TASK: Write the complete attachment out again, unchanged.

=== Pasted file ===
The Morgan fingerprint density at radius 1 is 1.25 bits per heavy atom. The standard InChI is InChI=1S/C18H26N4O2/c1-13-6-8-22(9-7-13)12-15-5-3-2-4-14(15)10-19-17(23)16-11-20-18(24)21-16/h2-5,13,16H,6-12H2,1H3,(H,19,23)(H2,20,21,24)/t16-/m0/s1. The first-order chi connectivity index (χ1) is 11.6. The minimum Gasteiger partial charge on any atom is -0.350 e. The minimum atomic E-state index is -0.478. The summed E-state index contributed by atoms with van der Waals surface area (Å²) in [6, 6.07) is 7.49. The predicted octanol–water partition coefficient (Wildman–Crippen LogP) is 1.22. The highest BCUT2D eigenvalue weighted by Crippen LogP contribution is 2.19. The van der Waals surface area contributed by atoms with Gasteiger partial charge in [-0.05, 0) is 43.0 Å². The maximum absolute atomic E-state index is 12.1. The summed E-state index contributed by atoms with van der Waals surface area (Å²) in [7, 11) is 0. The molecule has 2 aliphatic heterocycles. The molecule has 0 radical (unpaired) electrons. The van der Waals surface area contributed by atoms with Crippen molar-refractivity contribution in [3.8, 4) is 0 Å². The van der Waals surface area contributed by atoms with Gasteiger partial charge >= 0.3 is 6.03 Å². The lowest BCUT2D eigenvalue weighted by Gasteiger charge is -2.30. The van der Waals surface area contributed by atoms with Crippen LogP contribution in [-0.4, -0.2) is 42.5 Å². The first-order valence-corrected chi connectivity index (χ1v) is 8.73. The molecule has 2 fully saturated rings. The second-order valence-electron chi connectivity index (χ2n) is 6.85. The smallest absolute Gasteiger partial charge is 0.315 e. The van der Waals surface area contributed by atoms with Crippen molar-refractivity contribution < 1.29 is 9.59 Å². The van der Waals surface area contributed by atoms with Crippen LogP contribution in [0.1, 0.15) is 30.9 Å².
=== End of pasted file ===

The Morgan fingerprint density at radius 1 is 1.25 bits per heavy atom. The standard InChI is InChI=1S/C18H26N4O2/c1-13-6-8-22(9-7-13)12-15-5-3-2-4-14(15)10-19-17(23)16-11-20-18(24)21-16/h2-5,13,16H,6-12H2,1H3,(H,19,23)(H2,20,21,24)/t16-/m0/s1. The first-order chi connectivity index (χ1) is 11.6. The minimum Gasteiger partial charge on any atom is -0.350 e. The minimum atomic E-state index is -0.478. The summed E-state index contributed by atoms with van der Waals surface area (Å²) in [6, 6.07) is 7.49. The predicted octanol–water partition coefficient (Wildman–Crippen LogP) is 1.22. The highest BCUT2D eigenvalue weighted by Crippen LogP contribution is 2.19. The van der Waals surface area contributed by atoms with Gasteiger partial charge in [-0.05, 0) is 43.0 Å². The maximum absolute atomic E-state index is 12.1. The summed E-state index contributed by atoms with van der Waals surface area (Å²) in [7, 11) is 0. The molecule has 2 aliphatic heterocycles. The molecule has 0 radical (unpaired) electrons. The van der Waals surface area contributed by atoms with Crippen molar-refractivity contribution in [3.8, 4) is 0 Å². The van der Waals surface area contributed by atoms with Gasteiger partial charge >= 0.3 is 6.03 Å². The lowest BCUT2D eigenvalue weighted by Gasteiger charge is -2.30. The van der Waals surface area contributed by atoms with Crippen LogP contribution in [-0.4, -0.2) is 42.5 Å². The first-order valence-corrected chi connectivity index (χ1v) is 8.73. The molecule has 2 fully saturated rings. The second-order valence-electron chi connectivity index (χ2n) is 6.85. The smallest absolute Gasteiger partial charge is 0.315 e. The van der Waals surface area contributed by atoms with Crippen molar-refractivity contribution < 1.29 is 9.59 Å². The van der Waals surface area contributed by atoms with Crippen LogP contribution in [0.1, 0.15) is 30.9 Å².